Western Victoria Wine Region by Jeni Port

By Jeni Port
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Mount Avoca vineyard in the Pyrenees wine region of Victoria

Mount Avoca vineyard in the Pyrenees wine region of Victoria [©Winepros/VisitVineyards.com]

Dominant White Grapes: chardonnay, sauvignon blanc, riesling
Dominant Red grapes: shiraz, cabernet sauvignon, pinot noir
Principal Wine Styles: complex red and white sparklings; generous whites; concentrated reds

In a world increasingly inhabited by big, heavy, alcoholic red wines we need the wines of Western Victoria. They provide a subtle alternative: balanced, middle-weighted, pepper-infused, mint-garnished, spicy, smooth reds that mesh - don't clash - with food. What a relief. And their whites and sparklings aren't bad either.

Western Victoria is made of three main wine regions: the Grampians, Pyrenees and Ballarat. On paper, the Grampians region (19 vineyards, nine cellar doors) looks small but its history and influence belies its size. This was the commercial cradle of sparkling wine production in Australia. The story began in 1888 when the Great Western Vineyards passed into the hands of Ballarat businessman Hans Irvine whose dream was to reproduce a high quality French-style Champagne on Victorian soil. He employed a Champagne maker, made numerous study trips to France, used what he considered were the right grapes ('pineau blanc and pineau noir') and built almost two kilometres of underground 'drives' to store and mature his sparklings. In 1918, when he sold the company to Seppelt, he would have been well content that he had succeeded in his dream. Seppelt, of course, went on to become one of the major producers of sparklings in this country and its name became synonymous with an Aussie icon, sparkling shiraz.  Seppelt was also fortunate to be managed during the 1930s-50s by Colin Preece who gave us Moyston claret and Chalambar Burgundy. These, along with the early work done by Best's, were the forerunners of the Great Western reds of today.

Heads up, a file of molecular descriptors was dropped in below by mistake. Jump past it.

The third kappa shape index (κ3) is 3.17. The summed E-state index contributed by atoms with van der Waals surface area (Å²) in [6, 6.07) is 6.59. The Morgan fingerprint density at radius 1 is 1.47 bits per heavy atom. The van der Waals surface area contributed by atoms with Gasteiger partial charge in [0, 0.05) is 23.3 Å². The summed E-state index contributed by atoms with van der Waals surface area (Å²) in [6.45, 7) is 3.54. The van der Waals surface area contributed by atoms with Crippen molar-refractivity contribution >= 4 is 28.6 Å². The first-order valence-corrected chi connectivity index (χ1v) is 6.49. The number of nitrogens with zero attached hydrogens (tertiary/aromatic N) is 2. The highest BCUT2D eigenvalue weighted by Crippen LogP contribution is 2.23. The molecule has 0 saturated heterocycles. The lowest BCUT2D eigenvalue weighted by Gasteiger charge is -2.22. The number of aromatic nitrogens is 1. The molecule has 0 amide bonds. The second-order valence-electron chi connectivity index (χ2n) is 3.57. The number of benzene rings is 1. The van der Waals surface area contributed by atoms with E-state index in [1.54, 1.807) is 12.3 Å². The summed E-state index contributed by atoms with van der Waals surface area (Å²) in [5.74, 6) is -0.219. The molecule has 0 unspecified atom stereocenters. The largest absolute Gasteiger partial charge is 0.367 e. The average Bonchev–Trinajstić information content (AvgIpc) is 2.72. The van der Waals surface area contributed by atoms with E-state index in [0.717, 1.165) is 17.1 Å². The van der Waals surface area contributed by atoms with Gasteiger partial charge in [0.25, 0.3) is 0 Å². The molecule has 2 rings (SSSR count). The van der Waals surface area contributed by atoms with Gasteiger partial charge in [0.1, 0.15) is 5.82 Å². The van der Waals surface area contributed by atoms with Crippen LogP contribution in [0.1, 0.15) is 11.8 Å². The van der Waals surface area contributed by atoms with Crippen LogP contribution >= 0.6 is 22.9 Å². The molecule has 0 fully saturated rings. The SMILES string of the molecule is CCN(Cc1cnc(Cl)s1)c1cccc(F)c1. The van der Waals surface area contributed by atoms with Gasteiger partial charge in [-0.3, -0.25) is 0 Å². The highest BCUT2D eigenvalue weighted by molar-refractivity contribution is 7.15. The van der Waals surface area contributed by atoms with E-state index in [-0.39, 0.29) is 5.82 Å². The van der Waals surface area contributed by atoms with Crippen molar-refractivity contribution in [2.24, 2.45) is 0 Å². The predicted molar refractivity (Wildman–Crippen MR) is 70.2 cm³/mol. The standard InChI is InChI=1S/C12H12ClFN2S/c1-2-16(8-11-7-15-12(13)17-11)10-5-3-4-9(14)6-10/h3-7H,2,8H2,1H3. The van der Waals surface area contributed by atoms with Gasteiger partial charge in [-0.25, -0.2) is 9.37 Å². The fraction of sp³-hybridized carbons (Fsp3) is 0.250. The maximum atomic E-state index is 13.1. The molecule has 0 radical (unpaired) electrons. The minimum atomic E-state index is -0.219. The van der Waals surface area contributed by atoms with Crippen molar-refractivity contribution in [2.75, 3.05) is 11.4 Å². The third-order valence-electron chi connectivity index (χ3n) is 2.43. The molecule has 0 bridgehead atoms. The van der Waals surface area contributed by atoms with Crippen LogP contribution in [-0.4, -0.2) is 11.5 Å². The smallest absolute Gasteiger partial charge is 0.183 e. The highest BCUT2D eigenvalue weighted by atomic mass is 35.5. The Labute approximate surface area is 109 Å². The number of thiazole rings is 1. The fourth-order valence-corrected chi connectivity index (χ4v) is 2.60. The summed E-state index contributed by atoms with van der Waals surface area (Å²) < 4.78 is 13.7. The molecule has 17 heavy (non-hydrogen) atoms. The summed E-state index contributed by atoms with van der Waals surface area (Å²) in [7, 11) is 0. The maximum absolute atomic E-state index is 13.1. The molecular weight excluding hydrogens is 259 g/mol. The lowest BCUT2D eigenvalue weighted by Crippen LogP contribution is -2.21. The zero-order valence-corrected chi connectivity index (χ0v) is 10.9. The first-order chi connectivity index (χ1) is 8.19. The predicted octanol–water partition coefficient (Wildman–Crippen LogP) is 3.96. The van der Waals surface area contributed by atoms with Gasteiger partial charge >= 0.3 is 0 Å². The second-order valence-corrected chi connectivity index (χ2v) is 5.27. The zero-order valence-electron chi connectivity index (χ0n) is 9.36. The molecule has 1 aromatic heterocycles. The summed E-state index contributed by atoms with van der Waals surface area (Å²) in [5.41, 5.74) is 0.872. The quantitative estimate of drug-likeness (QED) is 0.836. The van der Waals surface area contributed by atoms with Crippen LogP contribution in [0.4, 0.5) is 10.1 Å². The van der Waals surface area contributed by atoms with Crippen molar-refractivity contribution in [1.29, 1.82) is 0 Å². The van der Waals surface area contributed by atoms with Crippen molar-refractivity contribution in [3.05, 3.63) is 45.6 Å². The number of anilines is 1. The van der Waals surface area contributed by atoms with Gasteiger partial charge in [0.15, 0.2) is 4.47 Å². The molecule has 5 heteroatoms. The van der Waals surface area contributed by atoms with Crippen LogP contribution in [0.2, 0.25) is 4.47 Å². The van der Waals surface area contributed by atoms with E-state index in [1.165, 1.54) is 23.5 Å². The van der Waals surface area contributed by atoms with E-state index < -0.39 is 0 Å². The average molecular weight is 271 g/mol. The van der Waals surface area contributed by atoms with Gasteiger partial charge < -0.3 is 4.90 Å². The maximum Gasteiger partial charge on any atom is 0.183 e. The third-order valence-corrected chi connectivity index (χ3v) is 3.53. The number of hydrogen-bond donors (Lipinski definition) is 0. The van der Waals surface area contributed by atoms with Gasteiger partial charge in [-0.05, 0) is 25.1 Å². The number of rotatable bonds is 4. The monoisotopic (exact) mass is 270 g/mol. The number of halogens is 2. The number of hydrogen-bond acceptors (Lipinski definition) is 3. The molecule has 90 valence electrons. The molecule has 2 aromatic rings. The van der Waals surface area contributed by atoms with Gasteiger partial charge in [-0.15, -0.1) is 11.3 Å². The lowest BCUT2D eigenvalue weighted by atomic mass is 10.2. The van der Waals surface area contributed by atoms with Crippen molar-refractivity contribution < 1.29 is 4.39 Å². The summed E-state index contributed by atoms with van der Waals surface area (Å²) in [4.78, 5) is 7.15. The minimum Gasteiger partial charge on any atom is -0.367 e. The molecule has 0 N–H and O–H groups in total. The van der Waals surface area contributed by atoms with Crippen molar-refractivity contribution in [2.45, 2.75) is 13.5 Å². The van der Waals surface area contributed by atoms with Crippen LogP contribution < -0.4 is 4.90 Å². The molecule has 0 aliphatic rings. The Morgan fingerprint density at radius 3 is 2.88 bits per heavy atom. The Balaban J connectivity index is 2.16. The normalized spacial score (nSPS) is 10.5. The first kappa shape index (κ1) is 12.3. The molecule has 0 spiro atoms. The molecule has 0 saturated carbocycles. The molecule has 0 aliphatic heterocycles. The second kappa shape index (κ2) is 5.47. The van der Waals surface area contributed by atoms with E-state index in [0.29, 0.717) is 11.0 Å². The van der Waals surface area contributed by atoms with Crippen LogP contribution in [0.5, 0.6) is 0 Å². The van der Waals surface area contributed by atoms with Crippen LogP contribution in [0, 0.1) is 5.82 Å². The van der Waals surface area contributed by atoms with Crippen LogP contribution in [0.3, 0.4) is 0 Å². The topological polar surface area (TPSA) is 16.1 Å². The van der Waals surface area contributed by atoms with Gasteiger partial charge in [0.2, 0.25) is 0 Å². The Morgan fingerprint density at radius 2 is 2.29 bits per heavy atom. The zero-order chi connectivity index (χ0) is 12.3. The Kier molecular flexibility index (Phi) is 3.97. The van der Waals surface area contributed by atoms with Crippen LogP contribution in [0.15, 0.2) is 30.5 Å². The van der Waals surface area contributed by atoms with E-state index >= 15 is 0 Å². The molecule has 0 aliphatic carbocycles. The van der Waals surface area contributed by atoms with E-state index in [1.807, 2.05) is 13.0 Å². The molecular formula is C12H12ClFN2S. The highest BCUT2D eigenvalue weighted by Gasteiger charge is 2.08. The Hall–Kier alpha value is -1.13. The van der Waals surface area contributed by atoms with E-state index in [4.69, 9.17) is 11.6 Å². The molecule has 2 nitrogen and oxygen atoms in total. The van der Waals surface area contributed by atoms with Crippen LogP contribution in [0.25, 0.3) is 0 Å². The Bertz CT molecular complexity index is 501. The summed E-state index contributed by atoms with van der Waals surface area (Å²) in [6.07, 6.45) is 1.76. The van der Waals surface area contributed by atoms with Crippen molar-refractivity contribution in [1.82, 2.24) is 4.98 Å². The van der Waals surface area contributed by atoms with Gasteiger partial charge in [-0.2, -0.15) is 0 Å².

The Pyrenees (73 vineyards, 25 cellar doors) takes in the quiet hamlets of Moonambel and Avoca. They weren't so quiet once. In the mid 1800s this was gold rush country and as the gold slowly petered out the land turned over to agriculture, viticulture included. Grape growing thrived for a time and then suffered from a series of depressions that forced many vineyards to close. A joint venture at Avoca in 1963 between a Melbourne wine firm and French cognac producer Remy Martin to produce brandy, brought about a new beginning. They called the property, Chateau Remy. By the 1980s, Chateau Remy had turned to table wine production, including sparkling wine, and was planting the cooler slopes of the blue-tinged Pyrenees ranges with pinot noir and chardonnay. In the late 1990s it changed its name to Blue Pyrenees Estate and was one of a growing band of producers, including Taltarni, Summerfield and Mount Avoca exploring shiraz and cabernet.

Ballarat (18 vineyards, nine cellar doors) is another region long on history but whose place on the modern day wine making map is still being written. Often too cold for some traditional grape varieties, the relatively recent introduction of pinot noir and chardonnay has given this area real prominence.

It must be said Western Victoria remains resolutely a place for red grape varieties. This is home to shiraz (plenty of it) and cabernet sauvignon (less of it) along with chardonnay and a little sauvignon blanc, riesling, pinot noir and a gaggle of Italian varieties coming up the rear. Each region boasts its own particular speciality and individual style. Some suggest Grampians shiraz is the archetypal Aussie shiraz with its subtle hints of eucalypt and mint and layers of complexity. Maybe, maybe not. Either way, it represents a strong case for cool climate wines. No debate exists over the region's other great contribution to our drinking: sparkling shiraz. The wine, made in the methode champenoise style, has been produced for almost a century in the district and is THE benchmark.

When they're not fooling around with shiraz and cabernet, the wine makers of the Grampians are giving new styles a go. Italian varieties, red and white, are showing promise. Being on the fringes of the Great Dividing Range provides a moderately cool climate blessed with long sunshine hours which is ideal for varieties like arneis, pinot grigio, dolcetto and sangiovese. The climate is also responsible for the region's most under-stated and under-rated wine: riesling.

Pyreness shiraz is strong and minty with a heady, spice-filled perfume. Cabernet sauvignon in this region is finely-textured and like shiraz shows good ageing potential with firm tannins a feature. Chardonnay here can vary depending on whether its grown on valley floors or the cooler slopes. Its signature style is generally rich and textural.

© Jeni Port 2006

(excerpt from The Age, August 19, 2006)


  • Ballarat (VIC)
  • Grampians (Wine) (VIC)
  • Pyrenees (VIC)
  • Western Victoria (VIC)

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